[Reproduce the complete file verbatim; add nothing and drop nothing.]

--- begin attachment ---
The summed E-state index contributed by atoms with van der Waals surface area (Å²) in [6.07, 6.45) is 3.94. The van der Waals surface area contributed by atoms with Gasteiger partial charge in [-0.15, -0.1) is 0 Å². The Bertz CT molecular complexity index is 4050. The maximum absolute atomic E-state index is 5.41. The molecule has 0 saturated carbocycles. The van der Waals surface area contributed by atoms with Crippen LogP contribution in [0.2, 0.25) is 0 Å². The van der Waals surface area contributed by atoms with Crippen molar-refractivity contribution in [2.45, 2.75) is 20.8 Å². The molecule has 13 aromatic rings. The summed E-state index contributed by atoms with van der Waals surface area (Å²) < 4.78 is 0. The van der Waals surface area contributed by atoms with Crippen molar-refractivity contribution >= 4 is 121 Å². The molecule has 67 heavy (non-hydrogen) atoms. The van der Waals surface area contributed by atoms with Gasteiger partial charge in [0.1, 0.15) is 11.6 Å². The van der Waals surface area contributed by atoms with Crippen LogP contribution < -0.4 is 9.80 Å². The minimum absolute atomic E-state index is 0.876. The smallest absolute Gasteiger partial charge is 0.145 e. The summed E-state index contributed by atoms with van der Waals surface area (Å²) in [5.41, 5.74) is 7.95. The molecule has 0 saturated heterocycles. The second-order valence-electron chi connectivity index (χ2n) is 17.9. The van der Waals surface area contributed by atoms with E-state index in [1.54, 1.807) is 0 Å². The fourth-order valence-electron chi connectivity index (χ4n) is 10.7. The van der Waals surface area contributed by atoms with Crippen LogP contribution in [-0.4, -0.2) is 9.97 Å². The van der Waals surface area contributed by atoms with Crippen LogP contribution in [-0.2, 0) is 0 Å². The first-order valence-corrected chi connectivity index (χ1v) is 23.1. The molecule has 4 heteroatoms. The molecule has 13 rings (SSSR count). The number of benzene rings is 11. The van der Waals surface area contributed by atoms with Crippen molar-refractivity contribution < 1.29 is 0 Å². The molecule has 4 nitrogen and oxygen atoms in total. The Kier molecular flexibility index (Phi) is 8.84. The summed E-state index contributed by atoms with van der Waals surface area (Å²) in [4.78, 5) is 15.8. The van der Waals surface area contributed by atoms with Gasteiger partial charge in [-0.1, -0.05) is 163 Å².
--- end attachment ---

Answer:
The summed E-state index contributed by atoms with van der Waals surface area (Å²) in [6.07, 6.45) is 3.94. The van der Waals surface area contributed by atoms with Gasteiger partial charge in [-0.15, -0.1) is 0 Å². The Bertz CT molecular complexity index is 4050. The maximum absolute atomic E-state index is 5.41. The molecule has 0 saturated carbocycles. The van der Waals surface area contributed by atoms with Crippen LogP contribution in [0.2, 0.25) is 0 Å². The van der Waals surface area contributed by atoms with Crippen molar-refractivity contribution in [2.45, 2.75) is 20.8 Å². The molecule has 13 aromatic rings. The summed E-state index contributed by atoms with van der Waals surface area (Å²) < 4.78 is 0. The van der Waals surface area contributed by atoms with Crippen molar-refractivity contribution >= 4 is 121 Å². The molecule has 67 heavy (non-hydrogen) atoms. The van der Waals surface area contributed by atoms with Gasteiger partial charge in [0.1, 0.15) is 11.6 Å². The van der Waals surface area contributed by atoms with Crippen LogP contribution < -0.4 is 9.80 Å². The minimum absolute atomic E-state index is 0.876. The smallest absolute Gasteiger partial charge is 0.145 e. The summed E-state index contributed by atoms with van der Waals surface area (Å²) in [5.41, 5.74) is 7.95. The molecule has 0 saturated heterocycles. The second-order valence-electron chi connectivity index (χ2n) is 17.9. The van der Waals surface area contributed by atoms with E-state index in [1.54, 1.807) is 0 Å². The fourth-order valence-electron chi connectivity index (χ4n) is 10.7. The van der Waals surface area contributed by atoms with Crippen LogP contribution in [-0.4, -0.2) is 9.97 Å². The van der Waals surface area contributed by atoms with Crippen LogP contribution in [-0.2, 0) is 0 Å². The first-order valence-corrected chi connectivity index (χ1v) is 23.1. The molecule has 4 heteroatoms. The molecule has 13 rings (SSSR count). The number of benzene rings is 11. The van der Waals surface area contributed by atoms with Crippen molar-refractivity contribution < 1.29 is 0 Å². The molecule has 4 nitrogen and oxygen atoms in total. The Kier molecular flexibility index (Phi) is 8.84. The summed E-state index contributed by atoms with van der Waals surface area (Å²) in [4.78, 5) is 15.8. The van der Waals surface area contributed by atoms with Gasteiger partial charge in [-0.1, -0.05) is 163 Å².